Yakima -- Yakima Amateur Radio Club http://yakimaamateurradioclub.com/ , meets on the Second Tuesday of every month at the Yakima Chapter of the American Red Cross at 7:30 p.m. local time. 302 South Second Street, Yakima, WA.

Spokane area -- Spokane DX Association http://www.sdxa.org/ Regular monthly meetings are usually alternated between Spokane County Libraries and, unless otherwise posted, are always at 7:00PM the first Thursday of every month. Check the website for location of next meeting.

ARES:
WA State ARES http://www.wastateares.org/
ARES of King County http://www.aresofkingcounty.org/
Spokane ARES http://www.spokares.org/
Yakima ARES/RACES http://ares.ykm.com/

Software Defined Radio (SDR)
Software Defined Radio is basically running the radio hardware (Transmitter, Receiver, Antenna) connected to your computer, and the "Brains" of the radio, instead of being firmware in a radio, it is a software program on your computer.

PROS: You download new software, and you have a new radio. You get the benefits of on-screen displays, wide frequency scanning, recording, analyzing and more that aren't available on all but the most expensive radios.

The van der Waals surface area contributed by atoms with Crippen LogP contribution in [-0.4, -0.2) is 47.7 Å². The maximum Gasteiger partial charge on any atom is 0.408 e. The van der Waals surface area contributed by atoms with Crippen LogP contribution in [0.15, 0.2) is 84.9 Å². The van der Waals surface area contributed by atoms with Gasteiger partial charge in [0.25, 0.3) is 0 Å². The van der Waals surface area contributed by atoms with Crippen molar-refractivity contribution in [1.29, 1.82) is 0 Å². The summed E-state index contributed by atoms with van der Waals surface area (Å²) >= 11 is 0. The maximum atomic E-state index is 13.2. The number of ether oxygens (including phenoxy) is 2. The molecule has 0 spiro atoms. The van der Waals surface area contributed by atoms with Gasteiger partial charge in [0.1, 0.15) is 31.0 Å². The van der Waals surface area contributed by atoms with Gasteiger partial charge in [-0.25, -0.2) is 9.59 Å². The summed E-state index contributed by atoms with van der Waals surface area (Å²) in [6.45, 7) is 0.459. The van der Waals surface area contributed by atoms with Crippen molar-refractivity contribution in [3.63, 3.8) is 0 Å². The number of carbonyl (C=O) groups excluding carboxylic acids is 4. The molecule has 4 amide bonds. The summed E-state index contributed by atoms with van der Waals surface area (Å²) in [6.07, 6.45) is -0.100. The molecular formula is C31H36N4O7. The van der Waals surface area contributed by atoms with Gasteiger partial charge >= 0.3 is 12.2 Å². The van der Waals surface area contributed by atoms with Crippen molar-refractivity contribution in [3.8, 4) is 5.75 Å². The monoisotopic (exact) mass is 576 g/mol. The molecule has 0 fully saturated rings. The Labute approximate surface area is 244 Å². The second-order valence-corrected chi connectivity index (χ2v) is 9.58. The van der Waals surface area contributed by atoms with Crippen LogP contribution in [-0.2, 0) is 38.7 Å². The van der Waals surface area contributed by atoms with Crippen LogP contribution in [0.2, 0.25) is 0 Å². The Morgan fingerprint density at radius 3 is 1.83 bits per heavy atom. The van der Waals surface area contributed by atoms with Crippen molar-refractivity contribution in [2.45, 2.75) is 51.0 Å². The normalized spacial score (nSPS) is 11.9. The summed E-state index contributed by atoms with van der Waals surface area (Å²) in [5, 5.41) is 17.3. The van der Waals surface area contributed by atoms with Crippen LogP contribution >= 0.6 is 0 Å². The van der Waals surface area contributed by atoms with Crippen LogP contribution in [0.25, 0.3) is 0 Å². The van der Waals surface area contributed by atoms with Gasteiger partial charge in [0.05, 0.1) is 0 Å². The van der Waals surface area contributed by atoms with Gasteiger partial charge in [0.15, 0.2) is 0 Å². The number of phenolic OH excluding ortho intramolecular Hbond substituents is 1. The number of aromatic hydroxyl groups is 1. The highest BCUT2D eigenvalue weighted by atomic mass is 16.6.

CONS: It's Computers... they're horrible pieces of technology, so you better know how to run one, and troubleshoot one, and have a regular old radio as a backup.

Below, I've linked a SDR (Scanner, receive only) setup I'm playing with.

RTL-SDR, FM+DAB, DVB-T USB Stick Set with RTL2832U & R820T. Great SDR for SDR#, HDSDR - $8.10
http://www.amazon.com/gp/product/B00C37AZXK/ref=oh_aui_detailpage_o02_s00?ie=UTF8&psc=1

MCX (Tiny antenna) to PL259 (Real antenna) adapter - $7
http://www.amazon.com/gp/product/B00C20FV78/ref=oh_aui_detailpage_o01_s01?ie=UTF8&psc=1

SDR# (Software Defined Radio Software) - $Free
http://www.sdrsharp.com/

So for $15.10 I have a scanner that will allow me to monitor all frequencies (At least theoretically) within a fairly decent range.

2 of the RTL-SDR's are rumored to be able to even scan trunking systems (1 picks up the control channel, then passes the information to the chat channel on the other system)

I'm just getting started with SDR, so please feel free to expand on this anyone with experience!

Here is a video that gave me the idea to setup SDR (This video isn't for SDR, it was to show a radio that transmits on expanded frequencies, but it really shows the capability of the SDR setup!)
Amazing!